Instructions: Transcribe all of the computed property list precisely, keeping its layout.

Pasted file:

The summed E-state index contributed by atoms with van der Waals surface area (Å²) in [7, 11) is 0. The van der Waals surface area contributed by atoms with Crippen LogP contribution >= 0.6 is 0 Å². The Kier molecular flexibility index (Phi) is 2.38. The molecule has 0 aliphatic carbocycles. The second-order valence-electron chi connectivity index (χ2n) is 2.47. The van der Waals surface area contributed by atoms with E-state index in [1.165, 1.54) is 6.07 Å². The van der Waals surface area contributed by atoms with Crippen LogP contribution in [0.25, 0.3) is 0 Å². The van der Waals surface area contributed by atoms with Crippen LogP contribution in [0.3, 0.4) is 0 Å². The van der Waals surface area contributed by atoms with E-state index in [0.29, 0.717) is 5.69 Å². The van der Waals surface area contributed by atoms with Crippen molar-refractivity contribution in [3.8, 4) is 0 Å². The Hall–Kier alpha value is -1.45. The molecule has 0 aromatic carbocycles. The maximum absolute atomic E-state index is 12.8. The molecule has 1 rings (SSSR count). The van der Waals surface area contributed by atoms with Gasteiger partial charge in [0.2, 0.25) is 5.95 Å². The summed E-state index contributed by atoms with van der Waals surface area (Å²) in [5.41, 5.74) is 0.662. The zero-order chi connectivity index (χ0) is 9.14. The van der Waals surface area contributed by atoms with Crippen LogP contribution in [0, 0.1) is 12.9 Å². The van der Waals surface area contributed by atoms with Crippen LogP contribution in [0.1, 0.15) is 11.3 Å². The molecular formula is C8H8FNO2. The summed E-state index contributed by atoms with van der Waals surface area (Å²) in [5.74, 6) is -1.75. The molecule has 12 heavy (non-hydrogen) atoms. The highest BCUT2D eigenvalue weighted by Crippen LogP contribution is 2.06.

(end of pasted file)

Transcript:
The summed E-state index contributed by atoms with van der Waals surface area (Å²) in [7, 11) is 0. The van der Waals surface area contributed by atoms with Crippen LogP contribution >= 0.6 is 0 Å². The Kier molecular flexibility index (Phi) is 2.38. The molecule has 0 aliphatic carbocycles. The second-order valence-electron chi connectivity index (χ2n) is 2.47. The van der Waals surface area contributed by atoms with E-state index in [1.165, 1.54) is 6.07 Å². The van der Waals surface area contributed by atoms with Crippen LogP contribution in [0.25, 0.3) is 0 Å². The van der Waals surface area contributed by atoms with Crippen LogP contribution in [0.3, 0.4) is 0 Å². The van der Waals surface area contributed by atoms with E-state index in [0.29, 0.717) is 5.69 Å². The van der Waals surface area contributed by atoms with Crippen molar-refractivity contribution in [3.8, 4) is 0 Å². The Hall–Kier alpha value is -1.45. The molecule has 0 aromatic carbocycles. The maximum absolute atomic E-state index is 12.8. The molecule has 1 rings (SSSR count). The van der Waals surface area contributed by atoms with Gasteiger partial charge in [0.2, 0.25) is 5.95 Å². The summed E-state index contributed by atoms with van der Waals surface area (Å²) in [5.41, 5.74) is 0.662. The zero-order chi connectivity index (χ0) is 9.14. The van der Waals surface area contributed by atoms with Crippen LogP contribution in [0, 0.1) is 12.9 Å². The van der Waals surface area contributed by atoms with Crippen LogP contribution in [0.1, 0.15) is 11.3 Å². The molecular formula is C8H8FNO2. The summed E-state index contributed by atoms with van der Waals surface area (Å²) in [5.74, 6) is -1.75. The molecule has 12 heavy (non-hydrogen) atoms. The highest BCUT2D eigenvalue weighted by Crippen LogP contribution is 2.06.